If you’re a software developer it’s not unusual to have crunch periods where you’re working into the evenings and at weekends.
The practice of overworking developers is particularly bad in certain fields, such as the video-game industry, where working weeks can stretch to 100 hours as games near completion.
The issue with this workload is that evidence suggests working significantly more than 40 hours a week for a prolonged period actually makes you less productive, and there are plenty of developers on record about the mental and physical cost of sustained crunch periods.
Despite these issues, it is reportedly increasingly common for developers to work more than 40 hours a week in China, where a number of tech firms encourage employees to follow the ‘996’ work schedule, where staff work 12-hour days, six days a week. The trend has already triggered a backlash among some Chinese developers, who have started a GitHub page protesting the practice and its impact on the well-being of developers.
Now the effect of long working hours on developers has been raised once more by a new analysis of the Stack Overflow Developer Survey 2019, which finds no significant spike in job dissatisfaction among devs working 60 hours a week, with satisfaction levels not really dropping off until developers hit 80-hour weeks.
The annual Stack Overflow survey is one of the most comprehensive snapshots of how programmers work, with this year’s poll being taken by almost 90,000 developers across the globe.
Commenting on the data, Robert Pozen, senior lecturer for technological innovation, entrepreneurship, and strategic Management at MIT Sloan School of Management, said although many “white-collar professionals” are content to work for longer than the standard 40-hour week, working hours can only be extended so far before it will negatively affect them.
“Many professionals are quite happy working 40 to 55 hours per week,” he says.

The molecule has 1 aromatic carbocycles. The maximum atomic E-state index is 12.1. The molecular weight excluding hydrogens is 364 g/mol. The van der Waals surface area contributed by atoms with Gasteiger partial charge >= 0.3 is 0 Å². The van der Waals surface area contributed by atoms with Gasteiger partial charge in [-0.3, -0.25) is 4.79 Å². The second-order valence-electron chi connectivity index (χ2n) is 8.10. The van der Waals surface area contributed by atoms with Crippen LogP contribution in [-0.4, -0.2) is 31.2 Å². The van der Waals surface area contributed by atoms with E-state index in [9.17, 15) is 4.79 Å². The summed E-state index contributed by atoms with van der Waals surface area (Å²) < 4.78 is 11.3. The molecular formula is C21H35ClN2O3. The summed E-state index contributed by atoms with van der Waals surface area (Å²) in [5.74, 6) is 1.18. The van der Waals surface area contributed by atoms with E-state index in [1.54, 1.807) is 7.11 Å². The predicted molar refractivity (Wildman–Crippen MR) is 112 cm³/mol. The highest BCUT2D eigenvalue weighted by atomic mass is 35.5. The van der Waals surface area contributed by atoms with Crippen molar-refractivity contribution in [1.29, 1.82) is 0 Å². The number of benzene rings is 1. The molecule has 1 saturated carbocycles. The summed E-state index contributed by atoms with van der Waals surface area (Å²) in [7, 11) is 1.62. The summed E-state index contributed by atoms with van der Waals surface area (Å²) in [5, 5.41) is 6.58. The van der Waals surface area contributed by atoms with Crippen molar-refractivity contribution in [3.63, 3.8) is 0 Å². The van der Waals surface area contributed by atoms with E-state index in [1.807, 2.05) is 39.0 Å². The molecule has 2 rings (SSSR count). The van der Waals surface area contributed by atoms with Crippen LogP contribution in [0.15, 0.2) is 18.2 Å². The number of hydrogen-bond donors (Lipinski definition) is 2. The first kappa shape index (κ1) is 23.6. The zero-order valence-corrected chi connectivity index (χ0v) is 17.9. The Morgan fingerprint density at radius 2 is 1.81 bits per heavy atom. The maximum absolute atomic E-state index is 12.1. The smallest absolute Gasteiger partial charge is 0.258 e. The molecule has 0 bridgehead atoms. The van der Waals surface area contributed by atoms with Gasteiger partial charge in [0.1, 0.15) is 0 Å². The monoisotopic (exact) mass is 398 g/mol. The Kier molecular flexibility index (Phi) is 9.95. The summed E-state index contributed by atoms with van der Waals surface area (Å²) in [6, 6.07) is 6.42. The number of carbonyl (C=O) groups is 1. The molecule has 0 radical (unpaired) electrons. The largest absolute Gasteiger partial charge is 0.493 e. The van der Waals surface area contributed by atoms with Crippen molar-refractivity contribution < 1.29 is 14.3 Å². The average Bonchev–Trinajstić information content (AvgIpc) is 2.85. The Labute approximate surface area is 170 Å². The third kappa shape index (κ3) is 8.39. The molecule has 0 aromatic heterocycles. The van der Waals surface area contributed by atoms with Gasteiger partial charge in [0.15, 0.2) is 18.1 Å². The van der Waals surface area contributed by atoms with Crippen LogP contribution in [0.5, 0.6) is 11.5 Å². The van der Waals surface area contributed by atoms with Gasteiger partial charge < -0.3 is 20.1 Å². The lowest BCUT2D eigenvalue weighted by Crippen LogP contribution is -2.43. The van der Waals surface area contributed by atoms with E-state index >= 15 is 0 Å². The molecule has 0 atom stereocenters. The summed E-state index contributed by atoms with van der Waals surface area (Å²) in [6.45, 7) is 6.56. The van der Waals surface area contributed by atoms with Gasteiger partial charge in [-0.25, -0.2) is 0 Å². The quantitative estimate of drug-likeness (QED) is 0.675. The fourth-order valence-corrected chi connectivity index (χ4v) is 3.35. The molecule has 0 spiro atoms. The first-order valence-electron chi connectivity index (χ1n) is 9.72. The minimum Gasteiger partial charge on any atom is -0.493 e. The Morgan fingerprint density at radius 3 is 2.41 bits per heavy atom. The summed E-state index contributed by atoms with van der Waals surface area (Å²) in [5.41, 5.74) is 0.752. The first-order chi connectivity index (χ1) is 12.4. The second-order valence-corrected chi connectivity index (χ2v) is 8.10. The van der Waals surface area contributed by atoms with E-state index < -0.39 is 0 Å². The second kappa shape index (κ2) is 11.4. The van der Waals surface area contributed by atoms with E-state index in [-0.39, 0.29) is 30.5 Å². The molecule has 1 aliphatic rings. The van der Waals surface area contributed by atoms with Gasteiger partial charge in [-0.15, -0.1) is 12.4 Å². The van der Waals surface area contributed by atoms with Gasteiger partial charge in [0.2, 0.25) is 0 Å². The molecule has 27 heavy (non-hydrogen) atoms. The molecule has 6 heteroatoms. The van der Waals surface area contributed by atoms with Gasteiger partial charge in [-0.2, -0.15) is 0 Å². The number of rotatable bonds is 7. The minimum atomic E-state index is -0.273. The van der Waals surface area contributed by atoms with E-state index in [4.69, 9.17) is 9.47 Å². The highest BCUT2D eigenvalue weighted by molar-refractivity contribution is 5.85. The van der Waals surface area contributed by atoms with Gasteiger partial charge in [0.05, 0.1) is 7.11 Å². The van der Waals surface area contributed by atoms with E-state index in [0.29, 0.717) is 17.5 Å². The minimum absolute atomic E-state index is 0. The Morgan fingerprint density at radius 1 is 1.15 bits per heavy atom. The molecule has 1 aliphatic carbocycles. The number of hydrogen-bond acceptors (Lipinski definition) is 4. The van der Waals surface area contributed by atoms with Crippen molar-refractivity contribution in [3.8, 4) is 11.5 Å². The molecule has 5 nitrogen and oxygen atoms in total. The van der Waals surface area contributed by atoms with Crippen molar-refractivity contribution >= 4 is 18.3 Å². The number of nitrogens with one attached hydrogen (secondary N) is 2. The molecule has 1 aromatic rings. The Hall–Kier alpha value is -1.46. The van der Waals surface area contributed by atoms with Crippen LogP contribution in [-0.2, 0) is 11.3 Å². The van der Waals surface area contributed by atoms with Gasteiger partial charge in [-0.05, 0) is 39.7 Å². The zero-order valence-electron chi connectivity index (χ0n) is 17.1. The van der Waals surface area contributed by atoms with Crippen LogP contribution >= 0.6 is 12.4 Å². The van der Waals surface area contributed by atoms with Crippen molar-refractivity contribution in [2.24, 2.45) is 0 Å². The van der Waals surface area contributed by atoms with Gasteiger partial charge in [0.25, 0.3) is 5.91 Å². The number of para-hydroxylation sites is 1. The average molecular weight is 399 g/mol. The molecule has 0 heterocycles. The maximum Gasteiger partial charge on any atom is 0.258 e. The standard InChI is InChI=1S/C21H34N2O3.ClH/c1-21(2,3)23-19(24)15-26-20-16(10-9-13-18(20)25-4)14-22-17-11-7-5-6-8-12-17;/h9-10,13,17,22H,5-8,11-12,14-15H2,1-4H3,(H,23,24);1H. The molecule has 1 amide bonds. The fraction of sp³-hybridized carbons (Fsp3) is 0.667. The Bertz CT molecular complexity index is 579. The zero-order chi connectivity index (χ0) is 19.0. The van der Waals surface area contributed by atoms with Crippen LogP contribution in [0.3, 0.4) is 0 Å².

“But if professionals work for 70 to 80 hours per week on a regular basis, their productivity will gradually deteriorate on average. They will lose focus, and the long work hours will undermine the rest of their lives.
“Of course, professionals can have fruitful work spurts on projects they like or think are important. But that is the exception, rather than the rule.”
For developers, that fall in productivity is often mapped to an increase in poor quality and buggy code that will need to be fixed at some point, actually costing companies more in the long run.
It’s possible the Stack Overflow graph above reflects a willingness among developers to work around 55-hour weeks.
However it’s also likely the data is being skewed by how few survey respondents work these long hours, with the majority working about 40 hours a week and only a fraction working 60 hours or above.
It may be the survey respondents who work these long hours are simply a small subset of developers who are happy to do so.
Julia Silge, data scientist for Stack Overflow, says a complicating factor in interpreting the data is that “some of the types of developers who work long hours are also among those who earn the most and also have the highest job satisfaction”. The Stack Overflow survey found these high earners typically reported being “very or highly satisfied” with their role, as was the case for 77% of senior executives, 70% of engineering managers, 69% of site reliability engineers, 68% of data scientists and 68% of DevOps specialists.
Confounding factors and the small sample size for those working above 60 hours a week make it is difficult to draw meaningful conclusions from the data without further analysis.
“Altogether, this makes the connection between hours worked and satisfaction somewhat difficult to tease apart,” she says.
“You’d need some careful multivariable modelling to do this well, and look at what contributes the most (at what confidence level) to job satisfaction: salary, hours worked, type of coding work done etc.”
Silge says the data from this year’s Stack Overflow Developer Survey is publicly available for this kind of follow-up analysis and she’d be interested in seeing the results of such work.
For those curious about how average hours worked correlates to a developer’s primary programming language, here are the figures. Again, most developers work around 40 hour weeks.
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